Climate change threatens cereal crop yields
The effects of climate change pose a major challenge for cereal production in many regions. In a recently published study in “Nature Reviews Earth & Environment”, scientists of the Leibniz Centre for Agricultural Landscape Research (ZALF) in Müncheberg/Germany have investigated how warmer temperatures, increased carbon dioxide levels and changes in water availability affect globally important cereals such as wheat, maize, millet, sorghum and rice.
In the case of a climate change scenario without adaptation measures, the simulated global crop yield losses for cereals are between seven and 23 per cent. The negative effects of climate change on cereal yields in higher latitudes could potentially be offset or even reversed through carbon dioxide fertilisation and adaptation options, the scientists said.
Investments in irrigation and water availability are needed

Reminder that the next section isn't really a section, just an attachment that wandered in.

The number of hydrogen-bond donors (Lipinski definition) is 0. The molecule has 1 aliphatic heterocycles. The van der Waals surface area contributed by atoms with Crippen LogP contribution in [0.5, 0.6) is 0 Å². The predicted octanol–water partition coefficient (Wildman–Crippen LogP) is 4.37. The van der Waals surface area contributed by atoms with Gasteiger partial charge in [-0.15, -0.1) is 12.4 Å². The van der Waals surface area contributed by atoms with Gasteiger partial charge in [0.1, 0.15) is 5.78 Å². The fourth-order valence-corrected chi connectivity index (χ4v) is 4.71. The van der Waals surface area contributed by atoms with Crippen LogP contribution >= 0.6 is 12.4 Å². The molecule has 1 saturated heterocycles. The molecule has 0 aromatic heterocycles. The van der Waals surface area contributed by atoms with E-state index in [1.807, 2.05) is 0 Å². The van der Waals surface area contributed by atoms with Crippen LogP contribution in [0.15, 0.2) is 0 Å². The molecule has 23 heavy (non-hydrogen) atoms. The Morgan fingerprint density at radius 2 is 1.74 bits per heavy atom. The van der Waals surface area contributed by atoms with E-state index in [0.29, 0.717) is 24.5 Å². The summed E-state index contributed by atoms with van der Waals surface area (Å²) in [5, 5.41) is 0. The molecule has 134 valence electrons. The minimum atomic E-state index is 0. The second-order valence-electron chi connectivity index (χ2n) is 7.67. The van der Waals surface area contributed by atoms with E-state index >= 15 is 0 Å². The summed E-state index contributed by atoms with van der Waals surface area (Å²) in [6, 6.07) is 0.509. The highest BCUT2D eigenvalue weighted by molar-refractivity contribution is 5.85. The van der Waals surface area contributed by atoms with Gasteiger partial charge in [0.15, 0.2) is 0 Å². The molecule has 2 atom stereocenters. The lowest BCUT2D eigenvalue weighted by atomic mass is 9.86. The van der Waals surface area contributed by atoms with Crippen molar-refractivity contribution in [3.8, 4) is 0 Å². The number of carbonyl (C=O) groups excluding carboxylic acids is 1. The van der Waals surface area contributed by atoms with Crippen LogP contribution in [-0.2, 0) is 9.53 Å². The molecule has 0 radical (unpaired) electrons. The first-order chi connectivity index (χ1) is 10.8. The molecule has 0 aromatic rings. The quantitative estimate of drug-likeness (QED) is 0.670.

However, this would require significant investments and resources, for example in irrigation infrastructure and water availability. These adaptations could increase wheat yields in higher latitudes by up to 40 per cent compared to the baseline, according to the authors of the study. In lower latitudes, carbon dioxide fertilisation is less beneficial. Irrigation and nutrient management are probably the most effective adaptation options.
Millet and sorghum crops are often neglected in other studies in favour of wheat, maize and rice, but are important for food security in parts of Africa. Therefore, more targeted experimental and modelling studies are necessary to gain a clearer understanding of their response to climate change.
The study underlines the need for further research to better understand the links between climate change and crop yields. Furthermore, the authors identified the development of new crop varieties as one of the key steps to mitigate the adverse effects of climate change on crop yields.